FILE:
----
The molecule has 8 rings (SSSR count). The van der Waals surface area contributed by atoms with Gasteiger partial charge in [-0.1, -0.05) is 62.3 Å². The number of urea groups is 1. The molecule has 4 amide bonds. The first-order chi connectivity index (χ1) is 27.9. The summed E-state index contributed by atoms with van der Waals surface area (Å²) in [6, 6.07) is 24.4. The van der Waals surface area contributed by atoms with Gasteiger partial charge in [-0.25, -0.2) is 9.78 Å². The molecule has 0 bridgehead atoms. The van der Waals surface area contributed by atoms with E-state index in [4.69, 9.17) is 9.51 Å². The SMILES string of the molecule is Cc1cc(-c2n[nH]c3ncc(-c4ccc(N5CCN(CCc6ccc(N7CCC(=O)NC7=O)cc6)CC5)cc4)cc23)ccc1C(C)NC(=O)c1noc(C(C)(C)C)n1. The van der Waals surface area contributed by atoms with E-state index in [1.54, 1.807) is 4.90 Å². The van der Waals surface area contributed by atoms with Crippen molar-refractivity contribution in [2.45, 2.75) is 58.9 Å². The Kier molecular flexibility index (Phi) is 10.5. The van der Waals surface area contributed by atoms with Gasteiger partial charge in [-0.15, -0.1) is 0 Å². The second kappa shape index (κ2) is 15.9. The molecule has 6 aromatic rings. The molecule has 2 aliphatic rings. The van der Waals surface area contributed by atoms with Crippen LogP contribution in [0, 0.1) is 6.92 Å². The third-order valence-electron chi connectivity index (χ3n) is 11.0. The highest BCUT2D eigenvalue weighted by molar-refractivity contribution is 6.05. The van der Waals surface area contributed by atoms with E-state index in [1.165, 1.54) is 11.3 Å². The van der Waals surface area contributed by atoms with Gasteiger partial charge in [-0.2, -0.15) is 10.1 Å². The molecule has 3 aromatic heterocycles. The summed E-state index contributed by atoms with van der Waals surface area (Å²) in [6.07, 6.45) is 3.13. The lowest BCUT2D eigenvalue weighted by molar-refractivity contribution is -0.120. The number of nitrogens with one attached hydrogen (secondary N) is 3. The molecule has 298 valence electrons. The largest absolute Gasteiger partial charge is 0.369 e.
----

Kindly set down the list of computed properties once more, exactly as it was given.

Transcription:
The molecule has 8 rings (SSSR count). The van der Waals surface area contributed by atoms with Gasteiger partial charge in [-0.1, -0.05) is 62.3 Å². The number of urea groups is 1. The molecule has 4 amide bonds. The first-order chi connectivity index (χ1) is 27.9. The summed E-state index contributed by atoms with van der Waals surface area (Å²) in [6, 6.07) is 24.4. The van der Waals surface area contributed by atoms with Gasteiger partial charge in [-0.25, -0.2) is 9.78 Å². The molecule has 0 bridgehead atoms. The van der Waals surface area contributed by atoms with E-state index in [4.69, 9.17) is 9.51 Å². The SMILES string of the molecule is Cc1cc(-c2n[nH]c3ncc(-c4ccc(N5CCN(CCc6ccc(N7CCC(=O)NC7=O)cc6)CC5)cc4)cc23)ccc1C(C)NC(=O)c1noc(C(C)(C)C)n1. The van der Waals surface area contributed by atoms with E-state index in [1.54, 1.807) is 4.90 Å². The van der Waals surface area contributed by atoms with Crippen molar-refractivity contribution in [2.45, 2.75) is 58.9 Å². The Kier molecular flexibility index (Phi) is 10.5. The van der Waals surface area contributed by atoms with Gasteiger partial charge in [-0.15, -0.1) is 0 Å². The second kappa shape index (κ2) is 15.9. The molecule has 6 aromatic rings. The molecule has 2 aliphatic rings. The van der Waals surface area contributed by atoms with Crippen LogP contribution in [0, 0.1) is 6.92 Å². The third-order valence-electron chi connectivity index (χ3n) is 11.0. The highest BCUT2D eigenvalue weighted by molar-refractivity contribution is 6.05. The van der Waals surface area contributed by atoms with E-state index in [1.165, 1.54) is 11.3 Å². The van der Waals surface area contributed by atoms with Gasteiger partial charge in [-0.2, -0.15) is 10.1 Å². The molecule has 3 aromatic heterocycles. The summed E-state index contributed by atoms with van der Waals surface area (Å²) in [6.07, 6.45) is 3.13. The lowest BCUT2D eigenvalue weighted by molar-refractivity contribution is -0.120. The number of nitrogens with one attached hydrogen (secondary N) is 3. The molecule has 298 valence electrons. The largest absolute Gasteiger partial charge is 0.369 e.